How do you make a child brush the teeth for 2 minutes, day after day?

We humans use the timer for everything these days. To wake up. To remind us things to do during a day. To alert us that your silent prayer time is over. To remind us about meetings that are now through video conferencing. And so on.

Back in 2014, HUL released a new ad film for Lifebuoy (by Lowe Lintas) in which Bunty goes camping. As he washes his hands with an obviously non-Lifebuoy bar of soap, he says his mom has instructed him to wash his hands for one minute for it to be effective. And then a girl comes along and drops the now-famous line, ‘Bunty, tera saabun slow hai kya?’.

Back then, Lifebuoy claimed that you could use its liquid hand-wash for just 10 seconds for the same efficacy.

The recent COVID-19 related communication insists that even with liquid soap, you need to wash your hands for 20 seconds to be effective.

There have been innovative ways to impart the 20-second mental timer in people. One of the more popular ways is to sing the Happy Birthday song twice while washing your hands!

Now, let’s move away from the hands and to the teeth.

Do you know how long you are supposed to brush your teeth every morning? It’s supposed to be 2 minutes!

Interestingly, oral care have been working on this from the product front and the communications front!

Colgate launched an interesting campaign called Colgate Two Minute Tales back in 2016. The idea was charming! Colgate roped in agencies, MEC and Red Fuse to create a series of 2-minute stories told by Claire Freedman, author of the best-selling series “Aliens Love Underpants”.

The page is still available here, with a lot of stories in text format (for parents to read, themselves) or in audio format (that tired parents can simply play).

In this idea, the story’s duration acted as a natural timer and lead to a permanent behavior change in the core audiences – children. Instead of simply ordering children to brush for a full 2 minutes (which is likely to produce more annoyance and heartburn for both children and their parents), the brush brand aimed to incentivize the behavior through a fun activity outside the product.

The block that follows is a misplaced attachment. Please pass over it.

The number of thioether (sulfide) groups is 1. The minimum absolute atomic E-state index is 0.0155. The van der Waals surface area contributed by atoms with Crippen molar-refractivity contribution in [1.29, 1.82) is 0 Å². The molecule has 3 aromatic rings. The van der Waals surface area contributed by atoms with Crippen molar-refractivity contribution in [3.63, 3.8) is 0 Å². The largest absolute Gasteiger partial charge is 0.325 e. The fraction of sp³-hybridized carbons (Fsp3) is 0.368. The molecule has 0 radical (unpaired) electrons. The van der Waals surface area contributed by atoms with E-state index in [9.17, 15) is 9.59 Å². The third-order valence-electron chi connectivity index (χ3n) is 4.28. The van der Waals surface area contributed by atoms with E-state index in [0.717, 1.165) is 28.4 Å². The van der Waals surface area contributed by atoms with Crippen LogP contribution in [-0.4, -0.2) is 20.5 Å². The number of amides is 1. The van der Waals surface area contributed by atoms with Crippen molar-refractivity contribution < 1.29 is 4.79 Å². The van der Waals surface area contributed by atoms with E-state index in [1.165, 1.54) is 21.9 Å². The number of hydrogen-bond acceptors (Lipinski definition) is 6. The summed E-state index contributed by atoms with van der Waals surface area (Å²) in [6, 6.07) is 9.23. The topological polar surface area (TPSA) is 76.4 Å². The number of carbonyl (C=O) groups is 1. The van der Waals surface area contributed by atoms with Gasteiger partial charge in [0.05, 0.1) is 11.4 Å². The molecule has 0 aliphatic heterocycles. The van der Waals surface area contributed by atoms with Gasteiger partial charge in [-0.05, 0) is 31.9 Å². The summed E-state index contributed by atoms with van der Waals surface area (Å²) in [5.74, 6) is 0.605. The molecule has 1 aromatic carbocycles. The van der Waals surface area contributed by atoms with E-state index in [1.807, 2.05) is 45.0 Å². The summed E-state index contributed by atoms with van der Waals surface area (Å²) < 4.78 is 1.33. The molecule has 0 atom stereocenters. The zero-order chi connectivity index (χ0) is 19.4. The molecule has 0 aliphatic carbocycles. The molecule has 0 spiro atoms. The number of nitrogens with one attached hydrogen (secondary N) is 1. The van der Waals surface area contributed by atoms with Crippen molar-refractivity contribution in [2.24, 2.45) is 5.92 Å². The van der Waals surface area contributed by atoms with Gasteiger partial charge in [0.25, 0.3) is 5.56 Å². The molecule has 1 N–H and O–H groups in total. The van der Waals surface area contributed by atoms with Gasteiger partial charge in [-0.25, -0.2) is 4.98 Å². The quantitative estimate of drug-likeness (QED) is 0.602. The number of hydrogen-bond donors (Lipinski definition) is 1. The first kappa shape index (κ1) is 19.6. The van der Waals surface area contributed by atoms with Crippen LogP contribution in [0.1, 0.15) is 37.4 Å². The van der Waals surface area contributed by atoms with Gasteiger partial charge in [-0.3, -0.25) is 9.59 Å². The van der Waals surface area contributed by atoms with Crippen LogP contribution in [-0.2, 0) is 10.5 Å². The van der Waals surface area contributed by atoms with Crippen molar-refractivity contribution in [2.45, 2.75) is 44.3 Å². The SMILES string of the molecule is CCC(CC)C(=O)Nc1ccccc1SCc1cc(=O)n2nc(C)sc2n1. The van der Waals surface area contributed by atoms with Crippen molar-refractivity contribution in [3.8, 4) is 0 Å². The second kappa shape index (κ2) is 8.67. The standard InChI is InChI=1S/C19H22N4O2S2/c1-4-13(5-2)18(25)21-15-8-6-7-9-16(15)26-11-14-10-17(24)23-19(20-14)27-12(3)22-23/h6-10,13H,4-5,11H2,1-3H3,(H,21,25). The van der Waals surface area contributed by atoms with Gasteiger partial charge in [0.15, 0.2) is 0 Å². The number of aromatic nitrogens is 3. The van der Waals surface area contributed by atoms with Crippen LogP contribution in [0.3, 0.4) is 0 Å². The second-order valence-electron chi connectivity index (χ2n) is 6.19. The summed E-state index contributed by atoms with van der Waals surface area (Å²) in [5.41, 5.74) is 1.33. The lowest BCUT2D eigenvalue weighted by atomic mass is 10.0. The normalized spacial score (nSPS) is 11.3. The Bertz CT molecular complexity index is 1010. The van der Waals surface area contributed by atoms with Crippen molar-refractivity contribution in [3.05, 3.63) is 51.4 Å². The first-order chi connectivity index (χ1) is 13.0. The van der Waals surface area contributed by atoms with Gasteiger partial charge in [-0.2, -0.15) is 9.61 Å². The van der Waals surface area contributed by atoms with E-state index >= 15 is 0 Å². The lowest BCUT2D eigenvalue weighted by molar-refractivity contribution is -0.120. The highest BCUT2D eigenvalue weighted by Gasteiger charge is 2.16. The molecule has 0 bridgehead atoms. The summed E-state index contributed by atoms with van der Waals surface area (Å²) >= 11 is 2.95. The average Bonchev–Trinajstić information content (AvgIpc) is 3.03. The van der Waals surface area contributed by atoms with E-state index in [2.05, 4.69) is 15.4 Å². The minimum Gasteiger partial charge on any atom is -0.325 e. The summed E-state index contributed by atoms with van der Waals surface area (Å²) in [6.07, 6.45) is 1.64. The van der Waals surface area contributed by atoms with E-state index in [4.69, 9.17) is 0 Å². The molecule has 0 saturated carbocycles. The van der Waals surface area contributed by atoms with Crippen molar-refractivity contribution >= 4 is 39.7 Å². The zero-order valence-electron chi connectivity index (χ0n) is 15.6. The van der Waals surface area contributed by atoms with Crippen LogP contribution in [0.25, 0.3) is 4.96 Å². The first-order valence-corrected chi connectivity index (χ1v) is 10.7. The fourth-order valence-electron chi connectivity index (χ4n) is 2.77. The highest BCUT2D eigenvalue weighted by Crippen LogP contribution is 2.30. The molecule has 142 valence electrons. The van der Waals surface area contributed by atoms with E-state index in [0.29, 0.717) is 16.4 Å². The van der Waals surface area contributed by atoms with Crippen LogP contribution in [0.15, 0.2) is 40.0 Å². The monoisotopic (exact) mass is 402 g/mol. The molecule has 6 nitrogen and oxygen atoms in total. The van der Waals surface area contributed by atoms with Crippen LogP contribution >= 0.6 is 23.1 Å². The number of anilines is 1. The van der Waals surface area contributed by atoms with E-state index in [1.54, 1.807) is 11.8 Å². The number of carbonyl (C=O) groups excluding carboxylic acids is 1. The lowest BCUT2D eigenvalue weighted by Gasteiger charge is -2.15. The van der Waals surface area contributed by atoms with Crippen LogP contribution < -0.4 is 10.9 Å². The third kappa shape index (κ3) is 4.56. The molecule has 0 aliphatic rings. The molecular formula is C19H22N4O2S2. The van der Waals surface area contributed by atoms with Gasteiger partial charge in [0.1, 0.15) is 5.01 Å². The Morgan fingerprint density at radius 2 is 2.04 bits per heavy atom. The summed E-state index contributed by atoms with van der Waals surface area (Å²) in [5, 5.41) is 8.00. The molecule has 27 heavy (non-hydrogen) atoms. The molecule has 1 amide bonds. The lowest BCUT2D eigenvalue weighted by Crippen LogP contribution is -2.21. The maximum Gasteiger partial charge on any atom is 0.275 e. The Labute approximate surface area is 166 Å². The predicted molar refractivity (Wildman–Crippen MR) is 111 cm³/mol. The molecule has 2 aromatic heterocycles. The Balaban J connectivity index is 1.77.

The next year (2017), Colgate upped the ante with less charm and more technology. They designed and manufactured a ‘talking brush’ that had 3 functions – it coaches the user (child) through 2 minutes of brushing and congratulates them when finished, the characters (like Minions or Teenage Mutant Ninja Turtles) tells the child to brush each quadrant of their mouth, and of course, informs the child when the 2 minutes of brushing is over!

So, from an external 2-minute impetus to an in-product creative device – battery-operated voice as a 2-minute timer, with additional frills thrown in.

Last year, Colgate iterated another version of the same 2-minute idea – instead of a battery-operated brush, they added a sand-clock to a normal toothpaste! It was a 2-minute timer sand-clock!

This is as charming as the first, story-based idea since this is an external device to use alongside the brushing. That adds an extra layer of fun for the child. I hope a smart and inventive child doesn’t set a competition between the sand clock’s 2 minutes and the toothbrush’s 2 minutes 🙂

You could argue why a parent cannot use their own phone’s stop-watch for this purpose. Of course, we could use the stop-watch in our phones for everything, including this, but it lacks the innate excitement of using a fairly rare object like a sand-clock that literally showcases the movement of time, particularly from a child’s point of view.

But Colgate has gone beyond children for this idea! They have added the 2-minute battery-operated brushes model for adults too!

I also figured that quite a few other brush brands have the same idea, including Oral-B (in their range of non-manual, electric brushes), AquaWhite and Firefly.



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